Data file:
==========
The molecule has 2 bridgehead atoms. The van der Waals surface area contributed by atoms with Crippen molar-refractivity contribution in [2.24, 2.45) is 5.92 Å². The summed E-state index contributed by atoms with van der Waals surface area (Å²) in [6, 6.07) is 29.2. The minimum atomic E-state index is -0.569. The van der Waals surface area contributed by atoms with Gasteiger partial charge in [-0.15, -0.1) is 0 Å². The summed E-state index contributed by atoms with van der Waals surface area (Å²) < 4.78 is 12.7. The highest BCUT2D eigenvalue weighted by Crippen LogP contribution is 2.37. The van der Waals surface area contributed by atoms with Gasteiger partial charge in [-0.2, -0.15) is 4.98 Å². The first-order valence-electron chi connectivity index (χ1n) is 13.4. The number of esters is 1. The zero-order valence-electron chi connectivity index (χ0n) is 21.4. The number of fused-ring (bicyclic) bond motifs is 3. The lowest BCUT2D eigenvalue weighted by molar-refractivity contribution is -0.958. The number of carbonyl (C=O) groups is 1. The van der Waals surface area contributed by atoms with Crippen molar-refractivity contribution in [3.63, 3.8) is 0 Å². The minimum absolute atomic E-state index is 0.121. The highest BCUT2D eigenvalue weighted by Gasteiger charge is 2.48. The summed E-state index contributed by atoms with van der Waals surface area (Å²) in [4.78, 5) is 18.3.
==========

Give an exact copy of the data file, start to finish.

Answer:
The molecule has 2 bridgehead atoms. The van der Waals surface area contributed by atoms with Crippen molar-refractivity contribution in [2.24, 2.45) is 5.92 Å². The summed E-state index contributed by atoms with van der Waals surface area (Å²) in [6, 6.07) is 29.2. The minimum atomic E-state index is -0.569. The van der Waals surface area contributed by atoms with Gasteiger partial charge in [-0.15, -0.1) is 0 Å². The summed E-state index contributed by atoms with van der Waals surface area (Å²) < 4.78 is 12.7. The highest BCUT2D eigenvalue weighted by Crippen LogP contribution is 2.37. The van der Waals surface area contributed by atoms with Gasteiger partial charge in [-0.2, -0.15) is 4.98 Å². The first-order valence-electron chi connectivity index (χ1n) is 13.4. The number of esters is 1. The zero-order valence-electron chi connectivity index (χ0n) is 21.4. The number of fused-ring (bicyclic) bond motifs is 3. The lowest BCUT2D eigenvalue weighted by molar-refractivity contribution is -0.958. The number of carbonyl (C=O) groups is 1. The van der Waals surface area contributed by atoms with Crippen molar-refractivity contribution in [3.63, 3.8) is 0 Å². The minimum absolute atomic E-state index is 0.121. The highest BCUT2D eigenvalue weighted by Gasteiger charge is 2.48. The summed E-state index contributed by atoms with van der Waals surface area (Å²) in [4.78, 5) is 18.3.